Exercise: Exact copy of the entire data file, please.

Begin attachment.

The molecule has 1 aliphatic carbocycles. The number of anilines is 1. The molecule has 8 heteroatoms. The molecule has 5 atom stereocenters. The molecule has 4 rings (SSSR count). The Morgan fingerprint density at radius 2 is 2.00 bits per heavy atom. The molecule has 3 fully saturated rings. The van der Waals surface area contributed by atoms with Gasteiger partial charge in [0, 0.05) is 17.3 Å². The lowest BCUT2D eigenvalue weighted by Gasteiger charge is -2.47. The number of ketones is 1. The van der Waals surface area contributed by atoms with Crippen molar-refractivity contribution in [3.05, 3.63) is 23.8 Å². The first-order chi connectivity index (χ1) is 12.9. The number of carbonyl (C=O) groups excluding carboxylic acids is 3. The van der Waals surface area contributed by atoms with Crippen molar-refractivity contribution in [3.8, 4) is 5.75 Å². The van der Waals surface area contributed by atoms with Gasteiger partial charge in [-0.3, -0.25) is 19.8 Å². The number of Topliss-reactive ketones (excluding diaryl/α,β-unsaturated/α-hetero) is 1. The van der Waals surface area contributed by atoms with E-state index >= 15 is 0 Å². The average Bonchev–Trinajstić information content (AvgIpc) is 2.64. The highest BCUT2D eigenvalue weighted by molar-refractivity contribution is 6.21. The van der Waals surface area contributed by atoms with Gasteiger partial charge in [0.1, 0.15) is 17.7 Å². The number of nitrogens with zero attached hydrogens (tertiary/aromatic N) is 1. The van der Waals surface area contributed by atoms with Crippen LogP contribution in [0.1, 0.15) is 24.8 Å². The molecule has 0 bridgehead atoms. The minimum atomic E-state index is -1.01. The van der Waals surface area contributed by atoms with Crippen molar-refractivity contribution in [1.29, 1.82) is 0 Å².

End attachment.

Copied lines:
The molecule has 1 aliphatic carbocycles. The number of anilines is 1. The molecule has 8 heteroatoms. The molecule has 5 atom stereocenters. The molecule has 4 rings (SSSR count). The Morgan fingerprint density at radius 2 is 2.00 bits per heavy atom. The molecule has 3 fully saturated rings. The van der Waals surface area contributed by atoms with Gasteiger partial charge in [0, 0.05) is 17.3 Å². The lowest BCUT2D eigenvalue weighted by Gasteiger charge is -2.47. The number of ketones is 1. The van der Waals surface area contributed by atoms with Crippen molar-refractivity contribution in [3.05, 3.63) is 23.8 Å². The first-order chi connectivity index (χ1) is 12.9. The number of carbonyl (C=O) groups excluding carboxylic acids is 3. The van der Waals surface area contributed by atoms with Crippen molar-refractivity contribution in [3.8, 4) is 5.75 Å². The van der Waals surface area contributed by atoms with Gasteiger partial charge in [-0.3, -0.25) is 19.8 Å². The number of Topliss-reactive ketones (excluding diaryl/α,β-unsaturated/α-hetero) is 1. The van der Waals surface area contributed by atoms with E-state index >= 15 is 0 Å². The average Bonchev–Trinajstić information content (AvgIpc) is 2.64. The highest BCUT2D eigenvalue weighted by molar-refractivity contribution is 6.21. The van der Waals surface area contributed by atoms with Gasteiger partial charge in [0.1, 0.15) is 17.7 Å². The number of nitrogens with zero attached hydrogens (tertiary/aromatic N) is 1. The van der Waals surface area contributed by atoms with Crippen LogP contribution in [0.1, 0.15) is 24.8 Å². The molecule has 0 bridgehead atoms. The minimum atomic E-state index is -1.01. The van der Waals surface area contributed by atoms with Crippen molar-refractivity contribution in [1.29, 1.82) is 0 Å².